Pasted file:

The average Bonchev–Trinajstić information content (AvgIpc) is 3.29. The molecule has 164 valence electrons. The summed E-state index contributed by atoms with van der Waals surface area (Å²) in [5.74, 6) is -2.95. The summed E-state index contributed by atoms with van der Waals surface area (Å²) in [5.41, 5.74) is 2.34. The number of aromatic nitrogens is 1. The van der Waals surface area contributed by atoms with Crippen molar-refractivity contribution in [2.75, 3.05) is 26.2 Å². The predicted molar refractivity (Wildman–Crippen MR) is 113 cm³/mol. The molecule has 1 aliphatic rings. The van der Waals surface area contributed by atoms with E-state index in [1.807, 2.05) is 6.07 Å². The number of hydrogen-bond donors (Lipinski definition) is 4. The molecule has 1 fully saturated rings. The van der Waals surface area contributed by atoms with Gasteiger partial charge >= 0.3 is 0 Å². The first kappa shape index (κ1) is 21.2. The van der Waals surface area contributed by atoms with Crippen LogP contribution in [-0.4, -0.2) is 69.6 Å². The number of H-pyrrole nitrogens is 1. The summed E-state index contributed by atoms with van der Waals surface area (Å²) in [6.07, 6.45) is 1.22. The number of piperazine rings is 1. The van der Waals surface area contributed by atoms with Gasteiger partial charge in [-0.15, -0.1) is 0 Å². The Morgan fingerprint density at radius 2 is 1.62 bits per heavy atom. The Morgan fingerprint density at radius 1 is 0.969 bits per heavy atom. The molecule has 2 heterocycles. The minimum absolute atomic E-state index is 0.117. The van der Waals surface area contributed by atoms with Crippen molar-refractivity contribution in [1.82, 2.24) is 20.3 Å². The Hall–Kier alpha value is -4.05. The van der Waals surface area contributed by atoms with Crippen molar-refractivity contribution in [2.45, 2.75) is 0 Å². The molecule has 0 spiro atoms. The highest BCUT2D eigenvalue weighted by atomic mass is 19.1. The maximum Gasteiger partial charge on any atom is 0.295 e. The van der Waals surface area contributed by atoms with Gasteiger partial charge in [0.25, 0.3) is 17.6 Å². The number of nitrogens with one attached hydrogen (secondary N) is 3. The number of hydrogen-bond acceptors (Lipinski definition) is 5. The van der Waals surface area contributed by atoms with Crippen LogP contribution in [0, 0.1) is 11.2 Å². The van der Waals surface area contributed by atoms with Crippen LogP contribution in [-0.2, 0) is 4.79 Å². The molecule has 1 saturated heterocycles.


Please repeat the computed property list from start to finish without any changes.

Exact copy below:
The average Bonchev–Trinajstić information content (AvgIpc) is 3.29. The molecule has 164 valence electrons. The summed E-state index contributed by atoms with van der Waals surface area (Å²) in [5.74, 6) is -2.95. The summed E-state index contributed by atoms with van der Waals surface area (Å²) in [5.41, 5.74) is 2.34. The number of aromatic nitrogens is 1. The van der Waals surface area contributed by atoms with Crippen molar-refractivity contribution in [2.75, 3.05) is 26.2 Å². The predicted molar refractivity (Wildman–Crippen MR) is 113 cm³/mol. The molecule has 1 aliphatic rings. The van der Waals surface area contributed by atoms with E-state index in [1.807, 2.05) is 6.07 Å². The number of hydrogen-bond donors (Lipinski definition) is 4. The molecule has 1 fully saturated rings. The van der Waals surface area contributed by atoms with Gasteiger partial charge >= 0.3 is 0 Å². The first kappa shape index (κ1) is 21.2. The van der Waals surface area contributed by atoms with Crippen LogP contribution in [-0.4, -0.2) is 69.6 Å². The number of H-pyrrole nitrogens is 1. The summed E-state index contributed by atoms with van der Waals surface area (Å²) in [6.07, 6.45) is 1.22. The number of piperazine rings is 1. The van der Waals surface area contributed by atoms with Gasteiger partial charge in [-0.15, -0.1) is 0 Å². The Morgan fingerprint density at radius 2 is 1.62 bits per heavy atom. The Morgan fingerprint density at radius 1 is 0.969 bits per heavy atom. The molecule has 2 heterocycles. The minimum absolute atomic E-state index is 0.117. The van der Waals surface area contributed by atoms with Crippen molar-refractivity contribution in [1.82, 2.24) is 20.3 Å². The Hall–Kier alpha value is -4.05. The van der Waals surface area contributed by atoms with Crippen molar-refractivity contribution in [2.45, 2.75) is 0 Å². The molecule has 0 spiro atoms. The highest BCUT2D eigenvalue weighted by atomic mass is 19.1. The maximum Gasteiger partial charge on any atom is 0.295 e. The van der Waals surface area contributed by atoms with Gasteiger partial charge in [0.25, 0.3) is 17.6 Å². The number of nitrogens with one attached hydrogen (secondary N) is 3. The number of hydrogen-bond acceptors (Lipinski definition) is 5. The van der Waals surface area contributed by atoms with Crippen LogP contribution in [0, 0.1) is 11.2 Å². The van der Waals surface area contributed by atoms with Crippen LogP contribution in [-0.2, 0) is 4.79 Å². The molecule has 1 saturated heterocycles.